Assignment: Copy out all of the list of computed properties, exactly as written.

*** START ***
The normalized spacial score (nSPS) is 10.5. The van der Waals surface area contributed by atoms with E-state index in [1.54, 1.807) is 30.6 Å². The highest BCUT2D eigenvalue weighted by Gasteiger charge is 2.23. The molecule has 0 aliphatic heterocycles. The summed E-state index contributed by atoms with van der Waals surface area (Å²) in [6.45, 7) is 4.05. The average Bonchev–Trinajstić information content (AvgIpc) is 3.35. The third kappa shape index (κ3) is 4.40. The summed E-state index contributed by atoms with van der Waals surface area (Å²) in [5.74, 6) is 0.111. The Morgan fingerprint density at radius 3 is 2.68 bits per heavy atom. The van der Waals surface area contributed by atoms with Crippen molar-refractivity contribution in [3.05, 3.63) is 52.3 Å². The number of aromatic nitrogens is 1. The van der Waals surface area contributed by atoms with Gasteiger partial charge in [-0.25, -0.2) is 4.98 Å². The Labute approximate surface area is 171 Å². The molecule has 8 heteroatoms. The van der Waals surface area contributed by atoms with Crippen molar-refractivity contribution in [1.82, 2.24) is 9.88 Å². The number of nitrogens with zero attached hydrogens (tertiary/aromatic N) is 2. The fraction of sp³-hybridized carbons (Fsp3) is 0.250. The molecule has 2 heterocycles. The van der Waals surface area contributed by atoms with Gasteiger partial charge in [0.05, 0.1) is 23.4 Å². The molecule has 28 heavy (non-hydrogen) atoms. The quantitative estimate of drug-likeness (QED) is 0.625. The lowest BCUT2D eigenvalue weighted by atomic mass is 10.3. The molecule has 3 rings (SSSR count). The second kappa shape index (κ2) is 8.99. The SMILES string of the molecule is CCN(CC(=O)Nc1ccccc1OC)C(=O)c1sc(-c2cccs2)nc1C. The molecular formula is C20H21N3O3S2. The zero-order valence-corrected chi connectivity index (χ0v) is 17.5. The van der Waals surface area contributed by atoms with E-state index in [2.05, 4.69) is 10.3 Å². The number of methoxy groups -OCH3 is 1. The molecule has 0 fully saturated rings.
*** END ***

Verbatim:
The normalized spacial score (nSPS) is 10.5. The van der Waals surface area contributed by atoms with E-state index in [1.54, 1.807) is 30.6 Å². The highest BCUT2D eigenvalue weighted by Gasteiger charge is 2.23. The molecule has 0 aliphatic heterocycles. The summed E-state index contributed by atoms with van der Waals surface area (Å²) in [6.45, 7) is 4.05. The average Bonchev–Trinajstić information content (AvgIpc) is 3.35. The third kappa shape index (κ3) is 4.40. The summed E-state index contributed by atoms with van der Waals surface area (Å²) in [5.74, 6) is 0.111. The Morgan fingerprint density at radius 3 is 2.68 bits per heavy atom. The van der Waals surface area contributed by atoms with Crippen molar-refractivity contribution in [3.05, 3.63) is 52.3 Å². The number of aromatic nitrogens is 1. The van der Waals surface area contributed by atoms with Gasteiger partial charge in [-0.25, -0.2) is 4.98 Å². The Labute approximate surface area is 171 Å². The molecule has 8 heteroatoms. The van der Waals surface area contributed by atoms with Crippen molar-refractivity contribution in [1.82, 2.24) is 9.88 Å². The number of nitrogens with zero attached hydrogens (tertiary/aromatic N) is 2. The fraction of sp³-hybridized carbons (Fsp3) is 0.250. The molecule has 2 heterocycles. The van der Waals surface area contributed by atoms with Gasteiger partial charge in [0.05, 0.1) is 23.4 Å². The molecule has 28 heavy (non-hydrogen) atoms. The quantitative estimate of drug-likeness (QED) is 0.625. The lowest BCUT2D eigenvalue weighted by atomic mass is 10.3. The molecule has 3 rings (SSSR count). The second kappa shape index (κ2) is 8.99. The SMILES string of the molecule is CCN(CC(=O)Nc1ccccc1OC)C(=O)c1sc(-c2cccs2)nc1C. The molecular formula is C20H21N3O3S2. The zero-order valence-corrected chi connectivity index (χ0v) is 17.5. The van der Waals surface area contributed by atoms with E-state index in [2.05, 4.69) is 10.3 Å². The number of methoxy groups -OCH3 is 1. The molecule has 0 fully saturated rings.